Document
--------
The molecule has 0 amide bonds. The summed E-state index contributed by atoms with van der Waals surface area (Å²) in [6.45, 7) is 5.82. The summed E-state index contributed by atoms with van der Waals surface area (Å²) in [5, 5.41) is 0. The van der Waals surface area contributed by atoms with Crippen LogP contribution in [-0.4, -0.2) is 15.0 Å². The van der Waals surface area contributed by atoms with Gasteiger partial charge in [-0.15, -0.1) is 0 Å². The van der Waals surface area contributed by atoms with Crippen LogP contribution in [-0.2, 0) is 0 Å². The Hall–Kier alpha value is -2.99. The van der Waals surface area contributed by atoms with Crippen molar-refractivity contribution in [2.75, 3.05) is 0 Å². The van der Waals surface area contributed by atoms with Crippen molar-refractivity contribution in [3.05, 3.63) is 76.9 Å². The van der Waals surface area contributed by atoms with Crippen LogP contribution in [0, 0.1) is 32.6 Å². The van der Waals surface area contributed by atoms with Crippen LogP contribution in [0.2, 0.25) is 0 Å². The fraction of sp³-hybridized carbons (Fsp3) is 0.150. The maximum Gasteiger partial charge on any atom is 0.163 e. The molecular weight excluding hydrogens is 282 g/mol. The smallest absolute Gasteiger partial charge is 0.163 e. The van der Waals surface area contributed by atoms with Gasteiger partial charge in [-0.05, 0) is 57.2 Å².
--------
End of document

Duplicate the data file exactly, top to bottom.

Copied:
The molecule has 0 amide bonds. The summed E-state index contributed by atoms with van der Waals surface area (Å²) in [6.45, 7) is 5.82. The summed E-state index contributed by atoms with van der Waals surface area (Å²) in [5, 5.41) is 0. The van der Waals surface area contributed by atoms with Crippen LogP contribution in [-0.4, -0.2) is 15.0 Å². The van der Waals surface area contributed by atoms with Gasteiger partial charge in [-0.15, -0.1) is 0 Å². The van der Waals surface area contributed by atoms with Crippen LogP contribution in [-0.2, 0) is 0 Å². The Hall–Kier alpha value is -2.99. The van der Waals surface area contributed by atoms with Crippen molar-refractivity contribution in [2.75, 3.05) is 0 Å². The van der Waals surface area contributed by atoms with Crippen molar-refractivity contribution in [3.05, 3.63) is 76.9 Å². The van der Waals surface area contributed by atoms with Crippen LogP contribution in [0, 0.1) is 32.6 Å². The van der Waals surface area contributed by atoms with Crippen LogP contribution in [0.2, 0.25) is 0 Å². The fraction of sp³-hybridized carbons (Fsp3) is 0.150. The maximum Gasteiger partial charge on any atom is 0.163 e. The molecular weight excluding hydrogens is 282 g/mol. The smallest absolute Gasteiger partial charge is 0.163 e. The van der Waals surface area contributed by atoms with Gasteiger partial charge in [-0.05, 0) is 57.2 Å².